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Our motto: "Critical thinking in the cheap seats." Unbiased, honest classical music and opera opinions, occasional obituaries and classical news reporting, since 2007. All written content © 2019 by Paul J. Pelkonen. For more about Superconductor, visit this link. For advertising rates, click this link. Follow us on Facebook.

Saturday, April 4, 2015

Opera Review: The Fire This Time

The Metropolitan Opera revives Don Carlo.
 by Paul J. Pelkonen
Bass-off: King Philip (Ferrucio Furlanetto, right) pleads with the Grand Inquisitor (James Morris)
in Act IV of Verdi's Don Carlo. Photo by Ken Howard copyright 2015 The Metropolitan Opera.)
Giuseppe Verdi’s operas conquered his native Italy in the 19th century, He then set his sights on Paris, (the center of the operatic world at the time) as his next goal. Don Carlo (originally: Don Carlos) was his third and final attempt at French grand opera. Verdi adapted a play by Friedrich Schiller into a sprawling five-hour examination of the troubled Spanish royal family in the reign of King Philip II. 

The Met's current production trims the opera down to four and a half hours. Standard cuts were taken, including the opening scene and the Act Three ballet. The opera was performed in Verdi's Italian translation of the libretto using the composer’s 1885 revision of the score. On Thursday night, the second performance of the opera this season featured the large cast, orchestra and chorus in taut, precise form under the baton of conductor Yannick Nézet-Séguin. 

The title role, the unstable and love-struck son of King Philip was sung by tenor Yonghoon Lee, who brought a pleasing, if smallish upper register and a voice anchored by a solid, baritone core. He maintained bright sound through this marathon opera, from the opening arietta "Io lo vidi" to the overwrought Act V duet with Queen Elisabeth--his father’s wife and former fiancée. A sense of confusion and tragedy permeated this performance, which is vital to interpreting this dark and troubled character.

Barbara Frittoli was Elisabeth, warm and sympathetic in the Fontainebleau act, resigned to her fate for the remaining four. She sang with hard, bright tone in the first scene but her voice opened up and warmed as the opera progressed. She was matched blow for blow by mezzo Ekaterina Gubanova as her rival Princess Eboli. The ferocity of the latter’s "O don fatale" in Act IV was matched by Ms. Frittoli’s weighty performance of "Tu che la vanita" in Act V, with each singer portraying very different souls in torment.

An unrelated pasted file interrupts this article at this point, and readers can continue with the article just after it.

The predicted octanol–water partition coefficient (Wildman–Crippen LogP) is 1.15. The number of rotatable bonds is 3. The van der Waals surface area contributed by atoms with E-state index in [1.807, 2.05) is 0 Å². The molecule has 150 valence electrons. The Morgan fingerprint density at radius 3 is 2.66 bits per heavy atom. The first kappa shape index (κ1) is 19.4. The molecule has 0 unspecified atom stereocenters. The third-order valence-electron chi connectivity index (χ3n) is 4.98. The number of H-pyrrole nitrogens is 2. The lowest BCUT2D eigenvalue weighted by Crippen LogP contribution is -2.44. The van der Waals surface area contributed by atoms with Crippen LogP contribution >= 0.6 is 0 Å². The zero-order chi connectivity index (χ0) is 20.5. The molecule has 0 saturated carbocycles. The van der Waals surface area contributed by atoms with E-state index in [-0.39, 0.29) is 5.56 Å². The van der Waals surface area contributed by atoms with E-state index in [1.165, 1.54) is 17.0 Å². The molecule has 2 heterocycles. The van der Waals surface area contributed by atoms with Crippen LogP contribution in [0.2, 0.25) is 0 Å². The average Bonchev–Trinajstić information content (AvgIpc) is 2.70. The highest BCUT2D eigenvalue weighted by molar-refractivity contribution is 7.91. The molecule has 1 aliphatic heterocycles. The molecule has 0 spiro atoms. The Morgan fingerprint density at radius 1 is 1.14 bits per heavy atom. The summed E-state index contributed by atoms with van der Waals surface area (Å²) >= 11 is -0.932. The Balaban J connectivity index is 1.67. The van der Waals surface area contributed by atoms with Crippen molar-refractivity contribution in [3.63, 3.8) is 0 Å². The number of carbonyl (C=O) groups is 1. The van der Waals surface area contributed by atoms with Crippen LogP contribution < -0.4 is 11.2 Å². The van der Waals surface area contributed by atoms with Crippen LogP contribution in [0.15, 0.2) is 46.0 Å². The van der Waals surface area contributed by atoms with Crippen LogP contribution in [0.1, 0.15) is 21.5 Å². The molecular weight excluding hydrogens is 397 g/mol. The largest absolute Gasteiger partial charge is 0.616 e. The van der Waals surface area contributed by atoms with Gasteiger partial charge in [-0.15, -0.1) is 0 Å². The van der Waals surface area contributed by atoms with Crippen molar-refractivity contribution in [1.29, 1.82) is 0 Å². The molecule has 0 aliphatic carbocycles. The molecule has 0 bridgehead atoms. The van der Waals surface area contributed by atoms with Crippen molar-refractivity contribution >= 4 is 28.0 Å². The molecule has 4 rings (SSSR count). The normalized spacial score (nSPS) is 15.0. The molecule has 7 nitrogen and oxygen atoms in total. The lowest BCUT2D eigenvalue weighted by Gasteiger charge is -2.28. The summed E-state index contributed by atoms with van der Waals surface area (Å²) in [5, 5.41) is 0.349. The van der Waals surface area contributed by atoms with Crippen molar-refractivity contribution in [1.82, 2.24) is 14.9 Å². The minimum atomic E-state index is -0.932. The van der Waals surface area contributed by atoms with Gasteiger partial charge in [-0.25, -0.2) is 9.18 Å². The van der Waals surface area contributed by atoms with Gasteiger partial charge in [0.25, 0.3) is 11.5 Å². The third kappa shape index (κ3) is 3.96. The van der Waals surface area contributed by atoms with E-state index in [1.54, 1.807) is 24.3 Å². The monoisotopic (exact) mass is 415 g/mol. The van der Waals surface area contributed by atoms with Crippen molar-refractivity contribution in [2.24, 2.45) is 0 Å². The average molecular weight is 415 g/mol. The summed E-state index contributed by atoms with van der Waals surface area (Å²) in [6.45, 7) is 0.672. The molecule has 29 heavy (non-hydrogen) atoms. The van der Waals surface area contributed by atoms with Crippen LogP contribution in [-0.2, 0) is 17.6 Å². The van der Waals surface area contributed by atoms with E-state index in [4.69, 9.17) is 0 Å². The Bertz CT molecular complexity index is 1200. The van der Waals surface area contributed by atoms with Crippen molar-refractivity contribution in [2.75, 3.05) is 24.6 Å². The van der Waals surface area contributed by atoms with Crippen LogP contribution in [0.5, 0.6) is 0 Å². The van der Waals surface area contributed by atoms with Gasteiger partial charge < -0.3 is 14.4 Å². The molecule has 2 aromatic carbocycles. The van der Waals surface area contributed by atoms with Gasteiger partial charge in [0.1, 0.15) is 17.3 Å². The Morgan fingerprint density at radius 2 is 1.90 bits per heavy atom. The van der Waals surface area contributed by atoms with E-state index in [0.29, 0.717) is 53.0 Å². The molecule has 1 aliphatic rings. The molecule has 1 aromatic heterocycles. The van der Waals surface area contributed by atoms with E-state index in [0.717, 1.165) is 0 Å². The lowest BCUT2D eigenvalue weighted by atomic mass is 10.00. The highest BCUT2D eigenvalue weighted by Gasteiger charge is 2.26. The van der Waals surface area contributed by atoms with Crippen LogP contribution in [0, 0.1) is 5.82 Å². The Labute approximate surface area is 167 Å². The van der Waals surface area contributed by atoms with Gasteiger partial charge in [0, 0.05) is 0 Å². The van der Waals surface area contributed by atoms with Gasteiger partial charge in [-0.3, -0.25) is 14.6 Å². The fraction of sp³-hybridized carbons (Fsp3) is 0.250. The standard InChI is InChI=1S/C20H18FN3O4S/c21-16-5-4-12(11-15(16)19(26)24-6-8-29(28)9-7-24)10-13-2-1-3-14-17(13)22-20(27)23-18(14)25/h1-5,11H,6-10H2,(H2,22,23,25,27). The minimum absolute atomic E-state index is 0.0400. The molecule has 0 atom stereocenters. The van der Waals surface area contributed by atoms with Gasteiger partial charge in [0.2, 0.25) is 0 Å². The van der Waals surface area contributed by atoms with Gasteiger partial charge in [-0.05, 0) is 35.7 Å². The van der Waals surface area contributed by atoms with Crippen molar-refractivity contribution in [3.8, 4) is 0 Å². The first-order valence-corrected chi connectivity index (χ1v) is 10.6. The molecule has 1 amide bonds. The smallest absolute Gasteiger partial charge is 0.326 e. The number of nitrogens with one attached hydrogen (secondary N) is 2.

The handsome Siberian  Dmitri Hvorostovsky continued his traversal of the Verdi baritone repertory as Rodrigo, the Marquis of Posa. This idealistic nobleman whose revolutionary idealism and complex relationship with Carlo makes him a confidante of Philip and a target of the Spanish Inquisition. Mr. Hvorostovsky served as a smooth fulcrum for the opera’s key ensemble scenes. melted hearts with his long death scene in the fourth act. 

Although he does not sing until halfway through Act II, King Philip remains the central figure of Don Carlo. Ferrucio Furlanetto owns this role in this production, and dominated the action from his entrance. His dark and woolly sound captured the complex nature of the troubled monarch. In the Act IV scena with the Grand Inquisitor (James Morris) the two basses squared off, trading the roles that they had sung in the Met’s previous production. At the end of his long career, Mr. Morris’ instrument has turned wan and trebly, but that made his Inquisitor sound even more querulous and fanatical. Mention should also be made of bass Robert Pomakov, a day-of-show substitute in the small but authoritative role of the Friar. 

Although this 2010 production omits the opening scene of the opera (featuring a chorus of starving, frozen woodcutters in Fontainebleau Forest) the Met chorus was an omnipresent character in this vast drama. Verdi uses the chorus much like the Russian people in Boris Godunov, cheering on the burning of the heretics in the Act III auto-da-fé and rising in brief rebellion in the prison scene. From the pit, Mr. Nézet-Séguin commanded these vast forces with authority and drive, showing himself a brilliant audacious leader of this grandest of Verdi operas.

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